Singapore Introduces New Law to Regulate Significant Investments Critical to National Security Interests

Key Takeaways:

  • As of 9 January 2024, Parliament has passed the Significant Investments Review Bill (“Bill”). Legislation is likely to come into effect in the next few months.
  • The new law aims to protect the national security interests of Singapore by regulating significant investments that affect the ownership and control of critical business entities by both local and foreign investors. Such entities, which can be incorporated in Singapore, carries on any business activity or provides services in Singapore, will be designated by the Ministry of Trade and Industry (“Minister”).
  • The Bill empowers the Minister with wide-ranging powers to regulate designated entities and ensure their continuity. This includes requiring approval or notification for changes to their shareholding, issuing remedial directions and rending transactions void. The Minister also has the power to review non-designated entities if they act against national security interests.


Uncertain economic outlooks and recent global disruptions to critical supplies have prompted the Government to review their investment management strategies that enhance the protection of Singapore’s national security interests. The Bill complements existing sector regulation of critical entities. Its targeted approach ensures that the impact on affected stakeholders is kept to a minimum and investor confidence for most entities remains unaffected.

Who is impacted?

Stakeholders of designated entities are impacted by the Bill. However, since most entities with critical functions are already regulated under other sectoral regulations (such as telecommunications and banking), only a selected number of entities will be designated as such. The list of designated entities will be published in the Government Gazette after the law has come into effect. At the reading of the bill, the Minister explained that all entities that are being considered for designation have already been contacted by the Government in the past months. Designated entities may also be removed from the list if it no longer meets the relevant criteria.

While stakeholders of non-designated entities may be reassured that they do not have positive obligations under the Bill, stakeholders should be mindful that the Minister reserves the right to review any entity that has acted against Singapore’s national security interests.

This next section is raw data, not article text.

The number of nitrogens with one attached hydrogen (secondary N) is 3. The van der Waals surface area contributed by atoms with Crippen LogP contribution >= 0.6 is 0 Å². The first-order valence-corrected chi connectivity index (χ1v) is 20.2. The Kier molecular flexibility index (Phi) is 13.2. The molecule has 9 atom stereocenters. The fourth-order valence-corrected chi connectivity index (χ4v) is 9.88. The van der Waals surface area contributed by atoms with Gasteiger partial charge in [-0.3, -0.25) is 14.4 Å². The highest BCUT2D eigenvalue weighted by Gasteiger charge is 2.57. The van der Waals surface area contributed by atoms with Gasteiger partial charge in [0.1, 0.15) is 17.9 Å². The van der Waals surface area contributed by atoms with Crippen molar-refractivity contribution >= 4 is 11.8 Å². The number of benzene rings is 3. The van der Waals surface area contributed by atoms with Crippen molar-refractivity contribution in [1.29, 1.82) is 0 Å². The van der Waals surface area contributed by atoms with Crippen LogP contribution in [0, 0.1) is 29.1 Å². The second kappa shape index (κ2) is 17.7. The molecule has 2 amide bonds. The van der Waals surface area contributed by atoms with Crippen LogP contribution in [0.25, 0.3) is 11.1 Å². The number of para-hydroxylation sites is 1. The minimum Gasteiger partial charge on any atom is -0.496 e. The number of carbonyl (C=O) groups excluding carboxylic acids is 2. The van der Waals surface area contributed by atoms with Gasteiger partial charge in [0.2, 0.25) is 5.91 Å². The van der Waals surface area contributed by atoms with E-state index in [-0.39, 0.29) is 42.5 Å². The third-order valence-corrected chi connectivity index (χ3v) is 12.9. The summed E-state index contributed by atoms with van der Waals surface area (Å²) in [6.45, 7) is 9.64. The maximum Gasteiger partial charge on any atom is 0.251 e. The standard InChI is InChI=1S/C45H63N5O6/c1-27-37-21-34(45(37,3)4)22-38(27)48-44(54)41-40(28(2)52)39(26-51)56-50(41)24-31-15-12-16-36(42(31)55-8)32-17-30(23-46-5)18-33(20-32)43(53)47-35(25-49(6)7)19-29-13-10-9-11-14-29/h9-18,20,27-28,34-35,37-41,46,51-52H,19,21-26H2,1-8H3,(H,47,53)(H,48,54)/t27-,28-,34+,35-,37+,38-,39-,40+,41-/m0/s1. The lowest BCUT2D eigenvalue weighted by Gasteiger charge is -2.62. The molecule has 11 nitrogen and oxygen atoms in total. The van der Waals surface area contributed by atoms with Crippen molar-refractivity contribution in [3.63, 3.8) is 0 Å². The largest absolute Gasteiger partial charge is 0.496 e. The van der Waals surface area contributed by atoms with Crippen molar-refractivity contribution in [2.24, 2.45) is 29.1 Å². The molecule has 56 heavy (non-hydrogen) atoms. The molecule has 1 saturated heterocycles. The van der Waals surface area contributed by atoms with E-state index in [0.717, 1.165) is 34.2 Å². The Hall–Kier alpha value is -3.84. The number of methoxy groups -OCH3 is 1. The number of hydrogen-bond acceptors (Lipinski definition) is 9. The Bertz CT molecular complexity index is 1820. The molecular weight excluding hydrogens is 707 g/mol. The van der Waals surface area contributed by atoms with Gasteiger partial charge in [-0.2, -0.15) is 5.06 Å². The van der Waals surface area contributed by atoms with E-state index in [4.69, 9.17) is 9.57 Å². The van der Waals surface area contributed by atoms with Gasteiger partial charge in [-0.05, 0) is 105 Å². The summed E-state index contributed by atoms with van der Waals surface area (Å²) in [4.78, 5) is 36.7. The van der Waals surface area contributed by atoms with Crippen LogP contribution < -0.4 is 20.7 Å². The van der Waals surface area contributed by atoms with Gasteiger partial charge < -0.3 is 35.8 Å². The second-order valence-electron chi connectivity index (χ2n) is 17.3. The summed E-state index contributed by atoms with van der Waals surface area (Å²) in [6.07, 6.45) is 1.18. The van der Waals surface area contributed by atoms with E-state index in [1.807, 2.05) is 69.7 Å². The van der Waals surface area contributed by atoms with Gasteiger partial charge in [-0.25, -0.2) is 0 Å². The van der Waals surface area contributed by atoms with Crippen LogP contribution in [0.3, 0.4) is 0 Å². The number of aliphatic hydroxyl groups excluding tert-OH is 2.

What are the new rules?

Buyers must notify the Minister, within 7 days of becoming a 5% controller of a designated entity. Buyers must seek approval from the Minister before becoming a 12%, 25% or 50% controller, indirect controller, or acquiring a designated entity.

Sellers of designated entities must seek approval from the Minister if they cease to be a 50% or 75% controller.

Additionally, designated entities must seek approval to appoint key officers and to be voluntarily wound up or dissolved. Officers may be removed if appointed without approval or if approval conditions are breached.

The Minister may also make a special administration order to manage the designated entity during a period which the order is in force. The purpose of the order is to ensure the survival or security of the designated entity’s business.

The Minister has the discretion to issue remedial directions to designated entities and void transactions in contravention of the Bill. The Minister’s powers extend to allowing targeted action against any entity that has acted against Singapore’s national security interests by reviewing such transactions within a two-year period since the occurrence of the transaction. Appeals can be made to a reviewing tribunal, whose members are appointed by the president of Singapore on advice of the cabinet of Singapore.

What’s next?

An Office of Significant Investments Review will be set up under the Ministry of Trade and Industry as a dedicated one-stop touchpoint for stakeholders. While the Bill omits a clear definition of “national security interest” despite concerns raised during parliamentary debates, the Minister has reiterated that it be judicious in exercising its powers, thereby minimising overall impact on businesses and investors. Business and investors, especially those with activity in security-related functions, should continue to watch developments in this space but may be reassured that their interest would not be gravely affected.

Reference material

The Bill is available at

Press release by the Ministry of Trade and Industry at


This article is produced by our Singapore office, Bird & Bird ATMD LLP. It does not constitute legal advice and is intended to provide general information only. Information in this article is accurate as of 10 January 2024.

Latest insights

More Insights

Navigating the legal landscape of plastics – balancing utility with environmental responsibility

Apr 19 2024

Read More

Instant Payments Regulation

Apr 19 2024

Read More

Balancing the candid disclosure of information to regulators, with the desire to maintain privilege: Recent developments regarding voluntary disclosure agreements

Apr 19 2024

Read More